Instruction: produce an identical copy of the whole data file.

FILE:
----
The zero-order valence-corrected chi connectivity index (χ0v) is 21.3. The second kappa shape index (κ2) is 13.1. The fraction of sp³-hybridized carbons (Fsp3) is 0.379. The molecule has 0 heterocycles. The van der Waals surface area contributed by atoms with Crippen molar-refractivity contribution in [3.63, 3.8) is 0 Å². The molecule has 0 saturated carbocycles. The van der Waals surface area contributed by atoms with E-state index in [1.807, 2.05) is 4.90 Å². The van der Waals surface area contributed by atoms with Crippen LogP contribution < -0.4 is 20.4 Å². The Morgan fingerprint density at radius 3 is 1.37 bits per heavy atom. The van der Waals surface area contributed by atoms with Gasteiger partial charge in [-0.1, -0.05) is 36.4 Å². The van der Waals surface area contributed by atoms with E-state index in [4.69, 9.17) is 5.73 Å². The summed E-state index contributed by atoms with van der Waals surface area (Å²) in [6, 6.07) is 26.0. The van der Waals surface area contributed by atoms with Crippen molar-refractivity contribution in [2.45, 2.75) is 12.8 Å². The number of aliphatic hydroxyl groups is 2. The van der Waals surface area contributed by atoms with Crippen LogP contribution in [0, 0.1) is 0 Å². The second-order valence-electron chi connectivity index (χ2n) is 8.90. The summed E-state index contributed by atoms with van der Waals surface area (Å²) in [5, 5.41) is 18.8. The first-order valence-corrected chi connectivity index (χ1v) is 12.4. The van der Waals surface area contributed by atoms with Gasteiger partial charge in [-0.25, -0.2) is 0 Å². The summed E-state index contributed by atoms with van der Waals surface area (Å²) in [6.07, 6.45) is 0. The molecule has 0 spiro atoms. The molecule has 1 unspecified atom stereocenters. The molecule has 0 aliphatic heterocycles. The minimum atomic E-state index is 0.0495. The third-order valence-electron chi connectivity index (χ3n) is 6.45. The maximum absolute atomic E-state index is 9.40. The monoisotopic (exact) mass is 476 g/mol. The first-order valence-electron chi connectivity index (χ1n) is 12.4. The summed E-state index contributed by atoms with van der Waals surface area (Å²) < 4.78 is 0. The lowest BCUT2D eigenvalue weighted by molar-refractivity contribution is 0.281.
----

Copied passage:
The zero-order valence-corrected chi connectivity index (χ0v) is 21.3. The second kappa shape index (κ2) is 13.1. The fraction of sp³-hybridized carbons (Fsp3) is 0.379. The molecule has 0 heterocycles. The van der Waals surface area contributed by atoms with Crippen molar-refractivity contribution in [3.63, 3.8) is 0 Å². The molecule has 0 saturated carbocycles. The van der Waals surface area contributed by atoms with E-state index in [1.807, 2.05) is 4.90 Å². The van der Waals surface area contributed by atoms with Crippen LogP contribution < -0.4 is 20.4 Å². The Morgan fingerprint density at radius 3 is 1.37 bits per heavy atom. The van der Waals surface area contributed by atoms with Gasteiger partial charge in [-0.1, -0.05) is 36.4 Å². The van der Waals surface area contributed by atoms with E-state index in [4.69, 9.17) is 5.73 Å². The summed E-state index contributed by atoms with van der Waals surface area (Å²) in [6, 6.07) is 26.0. The van der Waals surface area contributed by atoms with Crippen molar-refractivity contribution in [2.45, 2.75) is 12.8 Å². The number of aliphatic hydroxyl groups is 2. The van der Waals surface area contributed by atoms with Crippen LogP contribution in [0, 0.1) is 0 Å². The second-order valence-electron chi connectivity index (χ2n) is 8.90. The summed E-state index contributed by atoms with van der Waals surface area (Å²) in [5, 5.41) is 18.8. The first-order valence-corrected chi connectivity index (χ1v) is 12.4. The van der Waals surface area contributed by atoms with Gasteiger partial charge in [-0.25, -0.2) is 0 Å². The summed E-state index contributed by atoms with van der Waals surface area (Å²) in [6.07, 6.45) is 0. The molecule has 0 spiro atoms. The molecule has 1 unspecified atom stereocenters. The molecule has 0 aliphatic heterocycles. The minimum atomic E-state index is 0.0495. The third-order valence-electron chi connectivity index (χ3n) is 6.45. The maximum absolute atomic E-state index is 9.40. The monoisotopic (exact) mass is 476 g/mol. The first-order valence-electron chi connectivity index (χ1n) is 12.4. The summed E-state index contributed by atoms with van der Waals surface area (Å²) < 4.78 is 0. The lowest BCUT2D eigenvalue weighted by molar-refractivity contribution is 0.281.